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Cheap flights to Languedoc-Roussillon

The southernmost region of mainland France, Languedoc-Roussillon is bordered by the French regions of Provence-Alps-Cote d’Azur, Rhone-Alpes, Auvergne, and Midi-Pyrenees on one side, and by Spain, Andorra, and the Mediterranean Sea on the other side. Languedoc-Roussillon is composed of five departments: Aude, Gard, Herault, Lozere, and Pyrenees-Orientales. Montpellier serves as the capital of the region. 

 

What to see & do

The Languedoc-Roussillon region in France is known for its wine, covering an area of 740,300 acres or 2,996 square kilometres of vineyards. Languedoc-Roussillon is an important winemaking centre for many centuries, with grapevines said to have existed in the south of France even before the existence of Homo sapiens. The Mediterranean climate in Languedoc-Roussillon as well as the variety of soil types, from rocky sand to think clay, made it possible for wine production. The region is known to be the largest contributor to the European Union’s surplus of wine, known as the wine lake. Visit the first vineyards of Gaul in the towns of Beziers and Narbonne, learn about the region’s wine tradition and history, and don’t forget to have a taste!

The charming Languedoc-Roussillon is home to many villages and towns with each having its own unique character and appeal. Cevennes feature scenic wooded mountains, and this is also the home of the reintroduced griffon vulture. The Cirque de Navacelles is also an interesting discovery where the road descends to a tiny village; as well as Le Sidobre, which forms the westernmost boundary of the Parc Naturel Regional du Haut Languedoc. The area also features wooded deep river valleys and huge boulders of granite that were carved into fascinating shapes. Go hiking at the Monts d’Espinouse, which has few paths around the D14 from Olargues to Fraisse-sur-Agout as well as a small side road where tourists can access the small village of Douch that leads to the summit of Mont Caroux where a southern vista awaits. During the summer, climbing the Pic Carlit is a popular activity, where the peak offers great views and an opportunity to see ibex and chamois. Tourists can also explore the village of Alaigne to learn more about the Cathar country. On Languedoc-Roussillon’s Mediterranean coastline, windsurfing is an attraction, particularly in Gruissan where there is both sea and lake windsurfing opportunities.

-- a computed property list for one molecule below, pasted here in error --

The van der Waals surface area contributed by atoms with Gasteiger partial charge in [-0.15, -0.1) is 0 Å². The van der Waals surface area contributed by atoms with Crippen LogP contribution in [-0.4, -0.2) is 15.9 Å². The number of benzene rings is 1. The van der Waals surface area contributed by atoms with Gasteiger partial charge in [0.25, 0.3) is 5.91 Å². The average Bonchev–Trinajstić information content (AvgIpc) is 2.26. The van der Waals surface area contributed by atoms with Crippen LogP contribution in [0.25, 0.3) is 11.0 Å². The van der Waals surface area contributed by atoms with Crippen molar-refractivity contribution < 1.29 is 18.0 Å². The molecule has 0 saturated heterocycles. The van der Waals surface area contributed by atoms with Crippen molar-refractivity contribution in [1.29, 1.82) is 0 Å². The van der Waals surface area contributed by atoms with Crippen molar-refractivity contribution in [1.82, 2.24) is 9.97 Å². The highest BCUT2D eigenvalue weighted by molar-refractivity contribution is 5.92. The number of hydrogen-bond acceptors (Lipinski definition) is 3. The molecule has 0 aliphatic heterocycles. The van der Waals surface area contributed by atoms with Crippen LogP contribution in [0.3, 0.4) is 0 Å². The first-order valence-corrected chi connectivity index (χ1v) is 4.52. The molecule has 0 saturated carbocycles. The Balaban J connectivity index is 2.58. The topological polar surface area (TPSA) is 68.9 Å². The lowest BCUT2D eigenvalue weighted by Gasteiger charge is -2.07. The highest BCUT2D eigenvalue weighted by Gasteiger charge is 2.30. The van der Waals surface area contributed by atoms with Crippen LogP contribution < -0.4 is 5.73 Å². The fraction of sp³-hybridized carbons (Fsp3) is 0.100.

How to get around within Languedoc-Roussillon

The airports in Beziers, Carcassonne, Montpellier, Nimes, and Perpignan serve flights within the region of Languedoc-Roussillon. The region’s capital, Montpellier, has a railway system with its main station at Saint-Roch. The city’s public transportation is managed by Transports de l'agglomération de Montpellier (TaM), which includes the tramway network that has four lines: Line 1 runs west-east from Mosson to Odysseum; Line 2 runs northeast-southwest from Jacou to St. Jean-de-Vedas; Line 3 runs from Juvinac to Perols, with a branch to Lattes and serves 32 stations; and Line 4 circles the centre and connects the various arms of the tram system. Montpellier also has a bike-sharing scheme, with 1,200 bicycles and 50 stations.

 

How to get there

Among the airports in Languedoc-Roussillon, Montpellier-Mediterranee Airport serves the most destinations. Also known as Frejorgues Airport, the airport is located seven kilometres or four nautical miles east-southeast of Montpellier. Montpellier-Mediterranee Airport is served by Air Algerie, Air Arabia Maroc, Air France, HOP! operated Air France, Alitalia, Alitalia CityLiner operated Alitalia, easyJet, easyJet Switzerland, KLM Cityhopper operated KLM, Lufthansa CityLine operated Lufthansa Regional, Norwegian Airshuttle, Royal Air Maroc, Scandinavian Airlines, Transavia.com, and Volotea, offering regular, seasonal, and charter flights.

Flights to Languedoc-Roussillon

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